Saturday, May 19, 2012

The Eviction Process

The Eviction Process is complex, but the Austin Tenants' Council has an excellent detailed description of the process.  Here is a brief overview of the process that begins if the tenant does not move out after the landlord delivers a written Notice to Vacate to the tenant.

The landlord will file an eviction suit at the local Justice of the Peace court, after which the court clerk will give the eviction citation to the constable.  The constable is required to attempt to deliver the citation to the tenant twice at their home.  If the constable is unable to hand deliver the citation to the tenant, they may place it under the door or attach it to the front door and mail a copy. 

The Citation will include instructions and the date of when the eviction trial is to be held.  If you fail to show up for the trial, the landlord gets a default judgment against the tenant.  The court is required to send the tenant a written notice within two days of the entry of the judgment.

If you do go to court, both you and your landlord will be given the opportunity to present your cases.  The judge will make a decision and if they side with the landlord, the tenant has five days to vacate the apartment or appeal the decision.  If the judge decides in favor of the tenant, the landlord also has five days to file an appeal.  When you file an appeal, you have to pay an appeal bond or file a Pauper's Affidavit if you do not have the funds for an appeal bond.  The appeal process is very complicated, so if that is something you are interested in, the Austin Tenants' Council recommends you contact an attorney.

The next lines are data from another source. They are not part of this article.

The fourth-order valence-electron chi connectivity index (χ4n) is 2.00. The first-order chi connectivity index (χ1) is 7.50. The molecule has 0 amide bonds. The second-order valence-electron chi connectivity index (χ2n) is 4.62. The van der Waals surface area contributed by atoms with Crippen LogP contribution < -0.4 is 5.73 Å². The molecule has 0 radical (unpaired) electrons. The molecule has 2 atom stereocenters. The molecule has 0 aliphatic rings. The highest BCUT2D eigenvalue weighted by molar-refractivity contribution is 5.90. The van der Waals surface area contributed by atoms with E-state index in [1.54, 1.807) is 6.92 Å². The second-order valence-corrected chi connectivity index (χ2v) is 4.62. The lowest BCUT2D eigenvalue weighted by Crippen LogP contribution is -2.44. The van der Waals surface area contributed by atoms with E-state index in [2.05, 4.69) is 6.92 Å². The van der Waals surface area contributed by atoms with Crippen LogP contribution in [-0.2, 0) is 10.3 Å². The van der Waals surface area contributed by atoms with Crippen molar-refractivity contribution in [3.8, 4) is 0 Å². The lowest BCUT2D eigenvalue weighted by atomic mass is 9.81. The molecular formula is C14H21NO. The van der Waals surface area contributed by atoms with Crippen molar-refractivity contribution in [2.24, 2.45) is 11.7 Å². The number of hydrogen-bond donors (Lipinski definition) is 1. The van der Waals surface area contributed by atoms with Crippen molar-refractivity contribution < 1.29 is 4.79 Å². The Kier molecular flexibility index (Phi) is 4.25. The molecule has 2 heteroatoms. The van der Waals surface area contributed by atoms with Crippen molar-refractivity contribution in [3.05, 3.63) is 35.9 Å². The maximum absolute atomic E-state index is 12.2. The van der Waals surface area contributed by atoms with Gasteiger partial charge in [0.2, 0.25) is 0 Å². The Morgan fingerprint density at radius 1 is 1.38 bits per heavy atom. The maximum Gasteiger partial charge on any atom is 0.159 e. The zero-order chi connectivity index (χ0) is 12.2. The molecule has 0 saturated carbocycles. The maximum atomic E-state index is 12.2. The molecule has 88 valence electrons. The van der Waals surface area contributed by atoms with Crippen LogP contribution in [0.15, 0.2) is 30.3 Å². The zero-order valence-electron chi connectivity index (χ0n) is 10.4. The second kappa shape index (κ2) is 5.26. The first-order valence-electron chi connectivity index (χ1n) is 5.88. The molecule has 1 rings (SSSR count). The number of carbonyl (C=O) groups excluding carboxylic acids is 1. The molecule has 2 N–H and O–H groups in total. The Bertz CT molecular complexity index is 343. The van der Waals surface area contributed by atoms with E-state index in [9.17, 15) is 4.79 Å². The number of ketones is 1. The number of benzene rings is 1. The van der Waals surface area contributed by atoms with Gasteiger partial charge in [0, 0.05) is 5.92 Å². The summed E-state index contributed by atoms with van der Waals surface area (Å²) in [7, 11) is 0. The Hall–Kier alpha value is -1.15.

If a tenant doesn't leave the apartment or appeal, the landlord has to ask the judge for a Writ of Possession, a court order telling the constable or sheriff that the landlord is now in possession of the rental unit.  The landlord can now, under the supervision of the constable or sheriff, remove the tenant, occupants and all belongings from the unit.

Eviction is something no future landlord wants to see on your rental history, so you should do your best to avoid it at all costs.  But if you do have an eviction on your record, Apartment Specialists can work with you to try and find a new eviction friendly apartment where landlords are more likely to overlook an eviction.

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